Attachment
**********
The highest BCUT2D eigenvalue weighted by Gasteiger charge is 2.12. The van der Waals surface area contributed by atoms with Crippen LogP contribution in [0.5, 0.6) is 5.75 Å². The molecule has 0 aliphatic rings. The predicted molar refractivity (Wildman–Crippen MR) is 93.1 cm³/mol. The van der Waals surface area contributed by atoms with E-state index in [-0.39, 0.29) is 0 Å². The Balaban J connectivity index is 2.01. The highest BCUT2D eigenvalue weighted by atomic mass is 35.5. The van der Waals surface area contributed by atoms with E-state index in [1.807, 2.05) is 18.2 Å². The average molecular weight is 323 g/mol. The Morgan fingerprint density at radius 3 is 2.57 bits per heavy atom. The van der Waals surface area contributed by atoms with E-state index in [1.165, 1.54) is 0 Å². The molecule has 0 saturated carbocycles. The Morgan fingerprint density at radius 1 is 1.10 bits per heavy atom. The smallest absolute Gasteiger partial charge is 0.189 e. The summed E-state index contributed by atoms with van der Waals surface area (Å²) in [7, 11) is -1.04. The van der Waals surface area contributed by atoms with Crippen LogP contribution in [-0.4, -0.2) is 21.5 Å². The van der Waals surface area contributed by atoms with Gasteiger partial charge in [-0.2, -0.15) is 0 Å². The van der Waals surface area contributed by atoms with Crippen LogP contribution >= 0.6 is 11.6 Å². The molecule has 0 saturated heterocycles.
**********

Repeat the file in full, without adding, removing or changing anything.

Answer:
The highest BCUT2D eigenvalue weighted by Gasteiger charge is 2.12. The van der Waals surface area contributed by atoms with Crippen LogP contribution in [0.5, 0.6) is 5.75 Å². The molecule has 0 aliphatic rings. The predicted molar refractivity (Wildman–Crippen MR) is 93.1 cm³/mol. The van der Waals surface area contributed by atoms with E-state index in [-0.39, 0.29) is 0 Å². The Balaban J connectivity index is 2.01. The highest BCUT2D eigenvalue weighted by atomic mass is 35.5. The van der Waals surface area contributed by atoms with E-state index in [1.807, 2.05) is 18.2 Å². The average molecular weight is 323 g/mol. The Morgan fingerprint density at radius 3 is 2.57 bits per heavy atom. The van der Waals surface area contributed by atoms with E-state index in [1.165, 1.54) is 0 Å². The molecule has 0 saturated carbocycles. The Morgan fingerprint density at radius 1 is 1.10 bits per heavy atom. The smallest absolute Gasteiger partial charge is 0.189 e. The summed E-state index contributed by atoms with van der Waals surface area (Å²) in [7, 11) is -1.04. The van der Waals surface area contributed by atoms with Crippen LogP contribution in [-0.4, -0.2) is 21.5 Å². The van der Waals surface area contributed by atoms with Gasteiger partial charge in [-0.2, -0.15) is 0 Å². The van der Waals surface area contributed by atoms with Crippen LogP contribution >= 0.6 is 11.6 Å². The molecule has 0 saturated heterocycles.